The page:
SHARE
COPY LINK
ASSANGE EXTRADITION FIGHT

WIKILEAKS

‘No fair trial for Assange in Sweden’: lawyer

Julian Assange's Swedish lawyer on Monday reiterated fears that the WikiLeaks founder would not receive a fair trial in Sweden, where he stands accused of sex crimes allegedly committed against two women.

'No fair trial for Assange in Sweden': lawyer

Assange, who is currently holed up in the Ecuadorian embassy in London, has little chance of a fair trial in Sweden due to the “poor treatment” that suspected criminals receive in the country, wrote his lawyer Per Samuelson in on opinion piece published Monday in the Guardian newspaper.

“Sweden routinely imposes severe restrictions on suspects held on remand. Pre-trial, suspects are often held in detention, or even in isolation. This treatment is unnecessary and humiliating and thwarts the defendant’s ability to prepare their case,” he wrote.

Samuelson claims that detainment and isolation should be reserved for criminals such as Norwegian serial killer Anders Breivik, but that less serious allegations like those leveled at Assange should be exempt from such treatment.

“Sweden insists on Assange’s forcible removal to Sweden. Once there, he will immediately be seized by police and put in jail. He will be taken to the detention hearing in handcuffs, and will almost certainly be detained. He will remain in custody for the duration of the proceedings. This is unnecessary,” Samuelson wrote.

“This treatment is degrading. No one should be treated as guilty until proven innocent. There has been no trial, let alone conviction. Assange has not even been charged with any crime. And the situation makes it difficult for him to prepare his defence.”

Furthermore, Samuelson argued that remand prisons in Sweden do not allow suspects any kind of “proper contact” with anyone outside the prison, with any communication often taking weeks due to application forms and the censorship of letters.

“The treatment that the Swedish legal system has inflicted, and would be likely to inflict on Assange would mark him out as guilty and prevent him from preparing a proper defence and, for that reason, having a fair trial.”

Meanwhile, Ecuadorian President Rafael Correa claims that Ecuador is still considering whether to grant political asylum to Assange.

“We are analyzing the case with full responsibility and, as we have said a thousand times, we have no deadline to make a decision,” Correa said Saturday.

The Local/og

twitter.com/thelocalsweden

Member comments

Log in here to leave a comment.
Become a Member to leave a comment.

JULIAN ASSANGE

Assange will cooperate with Sweden, but fight US warrant: lawyer

Julian Assange would cooperate with Swedish authorities if they reopen a rape case against him but will continue to resist any bid to extradite him to the United States, his lawyer said Sunday.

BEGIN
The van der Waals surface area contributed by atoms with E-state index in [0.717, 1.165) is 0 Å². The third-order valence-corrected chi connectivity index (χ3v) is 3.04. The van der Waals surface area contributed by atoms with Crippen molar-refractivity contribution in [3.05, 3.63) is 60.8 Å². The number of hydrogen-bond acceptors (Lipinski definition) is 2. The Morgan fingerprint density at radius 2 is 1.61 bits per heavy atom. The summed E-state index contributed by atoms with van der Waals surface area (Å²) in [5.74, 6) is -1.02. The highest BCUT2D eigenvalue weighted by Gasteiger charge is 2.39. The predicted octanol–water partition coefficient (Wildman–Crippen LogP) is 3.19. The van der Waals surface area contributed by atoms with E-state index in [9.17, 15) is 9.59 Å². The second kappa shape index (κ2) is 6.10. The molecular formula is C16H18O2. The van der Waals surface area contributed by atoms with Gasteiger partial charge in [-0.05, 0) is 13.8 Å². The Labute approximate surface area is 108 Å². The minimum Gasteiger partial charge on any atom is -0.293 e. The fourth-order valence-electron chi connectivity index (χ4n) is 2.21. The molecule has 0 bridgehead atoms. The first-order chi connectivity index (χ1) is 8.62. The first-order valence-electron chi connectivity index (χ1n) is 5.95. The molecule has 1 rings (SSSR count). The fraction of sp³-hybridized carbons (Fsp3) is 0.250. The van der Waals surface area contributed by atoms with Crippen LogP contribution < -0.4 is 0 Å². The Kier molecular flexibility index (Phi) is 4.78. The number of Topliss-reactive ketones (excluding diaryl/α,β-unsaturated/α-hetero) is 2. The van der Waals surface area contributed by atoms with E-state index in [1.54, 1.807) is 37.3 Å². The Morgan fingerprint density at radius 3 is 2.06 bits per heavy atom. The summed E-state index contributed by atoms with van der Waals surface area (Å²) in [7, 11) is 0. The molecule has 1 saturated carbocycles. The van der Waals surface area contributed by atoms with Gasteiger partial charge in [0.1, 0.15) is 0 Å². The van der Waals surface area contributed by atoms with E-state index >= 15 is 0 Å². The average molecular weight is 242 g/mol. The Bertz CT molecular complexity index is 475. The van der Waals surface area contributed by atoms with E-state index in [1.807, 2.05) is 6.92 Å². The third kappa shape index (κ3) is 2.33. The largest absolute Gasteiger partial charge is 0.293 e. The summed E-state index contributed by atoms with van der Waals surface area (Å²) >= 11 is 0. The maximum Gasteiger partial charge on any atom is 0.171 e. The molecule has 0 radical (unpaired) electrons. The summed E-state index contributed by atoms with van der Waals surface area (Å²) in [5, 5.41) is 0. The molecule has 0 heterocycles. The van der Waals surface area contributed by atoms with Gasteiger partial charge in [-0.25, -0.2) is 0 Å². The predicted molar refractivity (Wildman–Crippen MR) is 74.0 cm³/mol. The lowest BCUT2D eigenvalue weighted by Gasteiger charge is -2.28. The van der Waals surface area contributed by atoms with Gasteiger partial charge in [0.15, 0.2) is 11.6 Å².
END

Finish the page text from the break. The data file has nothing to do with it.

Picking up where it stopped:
Assange will cooperate with Sweden, but fight US warrant: lawyer
Julian Assange's lawyer Jennifer Robinson in London on Thursday. Photo: AP Photo/Matt Dunham/TT

“We are absolutely happy to answer those queries if and when they come up,” Jennifer Robinson told Sky News television about the rape claims.

“The key issue at the moment is US extradition, which we have warned about for many years,” she added.

The WikiLeaks founder is in custody in London awaiting sentencing for breaching his British bail conditions in 2012 by seeking refuge in Ecuador's London embassy to avoid extradition to Sweden.

He was arrested at the embassy on Thursday after Ecuador gave him up, and is now also fighting a US extradition warrant relating to the release by WikiLeaks of a huge cache of official documents.

The Australian has always denied the claims of sexual assault and rape in Sweden. The first expired in 2015 and the other was dropped in 2017, but the alleged rape victim has now asked for the case to be reopened.

If Stockholm makes a formal extradition request, the British government will have to decide whether to consider it before or after that of the United States.

Robinson said Assange would seek assurances from Sweden that he would not be sent on to America, saying: “That is the same assurance we were seeking in 2010 and the refusal to give that is why he sought asylum.”

She added: “He's not above the law. Julian has never been concerned about facing British justice or indeed Swedish justice. This case is and has always been about his concern about being sent to face American injustice.”

The US indictment charges Assange with “conspiracy” for working with former US Army intelligence analyst Chelsea Manning to crack a password stored on Department of Defence computers in March 2010.

He faces up to five years in jail.

Manning passed hundreds of thousands of classified documents to WikiLeaks, exposing US military wrongdoing in the Iraq war and diplomatic secrets about scores of countries around the world.

The conspiracy charge against Assange seems intended to sidestep limits on prosecution potentially arising from the US Constitution's First Amendment guarantee of press freedom.

But Robinson insisted: “This indictment clearly engages newsgathering activities and the kinds of communications that journalists have with sources all the time.”

The lawyer condemned as “outrageous” claims made by Ecuador about Assange's behaviour in the embassy, including that he smeared his faeces on the wall, saying: “That's not true.”

Quito also accused him of failing to care for his cat. WikiLeaks said Assange had asked his lawyers to “rescue him (the cat) from embassy threats” in October, adding: “They will be reunited in freedom.”

Assange's father, John Shipton, on Sunday urged Australia to bring his son home.

READ ALSO: 

SHOW COMMENTS